Being Judgy About Beauty Treatments Was Just My Own Baggage

Obviously, now from my elder perch, I realize it’s best to not be judgy about beauty treatments.

At 42, a mosquito planted the venom in my face and the seed in my mind. 

What started as a buzzing middle-of-the-night nuisance (that ended as blood-splatter on my stark white wall) turned into something genius by daybreak. One of many mosquito bites landed just under my right eye, and the swelling plumped up the hollow skin that had been bugging me for the past few years. 

I had managed to bypass acne as a teen, the tiny fine lines that emerge in your 20s, and even the forehead creases common in your 30s, which was incredibly lucky considering I smoked a pack a day for a decade-and-a-half. Then right on cue, around 40, my face started giving up, and my under-eyes began to sink. Not dark circles that could be camouflaged with heavy duty concealer or bags that could be de-puffed, but serious depressions.

But with one insect-delivered injection, my under-eye had magically become more smooth. 

My first thought was that I couldn’t believe the Korean beauty industry (that hasn’t shied away from ingredients like snail mucin, donkey milk, and horse fat) hadn’t harnessed the power of mosquitos yet. 

My second was that products had already been developed for this very purpose, but I had never thought of myself as the kind of woman who had cosmetic procedures done, and I was slightly suspicious of those who did. I’d never been to a dermatologist in my life. I wasn’t aware of any friends (”friends?” maybe) who’d had anything done. It just wasn’t my world. 

No one has ever commented on my eyes. I’m also not presently subjecting my selfies to the whims of men on dating apps. On first impression, there are easily a handful of characteristics one would notice first: I’m overweight by any measure, I have four inches of silver roots sprouting from my head, a blackish scar on the side of my nose from a ring I haven’t worn in 23 years, and I have wide hips yet no ass (the latter which is especially egregious since I live in a Colombian neighborhood that’s undoubtedly the butt implant capital of New York City). The oft-cited Catherine Deneuve quote "A 30-year-old woman must choose between her bottom and her face." never applied to me because I never had an exemplary ass to start with.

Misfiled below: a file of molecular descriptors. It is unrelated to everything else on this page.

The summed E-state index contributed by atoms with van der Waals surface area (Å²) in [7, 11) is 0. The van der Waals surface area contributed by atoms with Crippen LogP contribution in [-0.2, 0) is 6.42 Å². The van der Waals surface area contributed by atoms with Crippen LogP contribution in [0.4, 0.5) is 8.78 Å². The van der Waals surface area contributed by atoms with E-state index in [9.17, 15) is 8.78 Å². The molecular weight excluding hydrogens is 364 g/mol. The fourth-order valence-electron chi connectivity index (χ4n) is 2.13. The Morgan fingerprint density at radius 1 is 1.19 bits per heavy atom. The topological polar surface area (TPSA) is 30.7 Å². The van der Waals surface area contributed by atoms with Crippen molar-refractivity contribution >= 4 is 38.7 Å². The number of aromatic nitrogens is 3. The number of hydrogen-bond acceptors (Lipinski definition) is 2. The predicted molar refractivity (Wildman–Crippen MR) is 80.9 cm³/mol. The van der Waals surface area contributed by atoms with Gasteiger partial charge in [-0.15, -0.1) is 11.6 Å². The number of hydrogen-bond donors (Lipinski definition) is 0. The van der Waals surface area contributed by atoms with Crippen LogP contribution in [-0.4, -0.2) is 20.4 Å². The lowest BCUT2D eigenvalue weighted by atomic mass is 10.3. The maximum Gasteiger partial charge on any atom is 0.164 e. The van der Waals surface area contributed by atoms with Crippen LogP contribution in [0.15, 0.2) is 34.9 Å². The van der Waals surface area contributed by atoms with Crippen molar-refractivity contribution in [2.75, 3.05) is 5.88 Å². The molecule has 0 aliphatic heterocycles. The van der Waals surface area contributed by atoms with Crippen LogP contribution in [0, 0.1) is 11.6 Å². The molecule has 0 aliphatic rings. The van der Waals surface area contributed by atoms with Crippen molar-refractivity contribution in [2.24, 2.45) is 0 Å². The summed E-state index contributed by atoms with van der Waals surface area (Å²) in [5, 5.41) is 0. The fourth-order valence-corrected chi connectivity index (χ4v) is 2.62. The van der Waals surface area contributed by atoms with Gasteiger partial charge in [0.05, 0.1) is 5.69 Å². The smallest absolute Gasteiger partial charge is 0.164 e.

But they’re my eyes, and it’s become an obsession with me. 

I zero in on characters, usually minor, always on non-American shows, who are allowed to act on screen despite obvious under-eye deficiencies. Welcome antidotes to the amazing looking Connie Brittons (50), Maura Tierneys (52) and Halle Berrys (50). I started keeping tabs. Here is a random selection: Sharon’s sister-in-law on “Catastrophe,” a politician in Australian drama, “The Code,” the small town cop in “Happy Valley,” Olivia Colman in “Broadchurch” (compare her to Anna Gunn, six years older, who played her character in the US remake) who is always great but radiates such maturity I refuse to believe she’s two years younger than me because I’m delusional.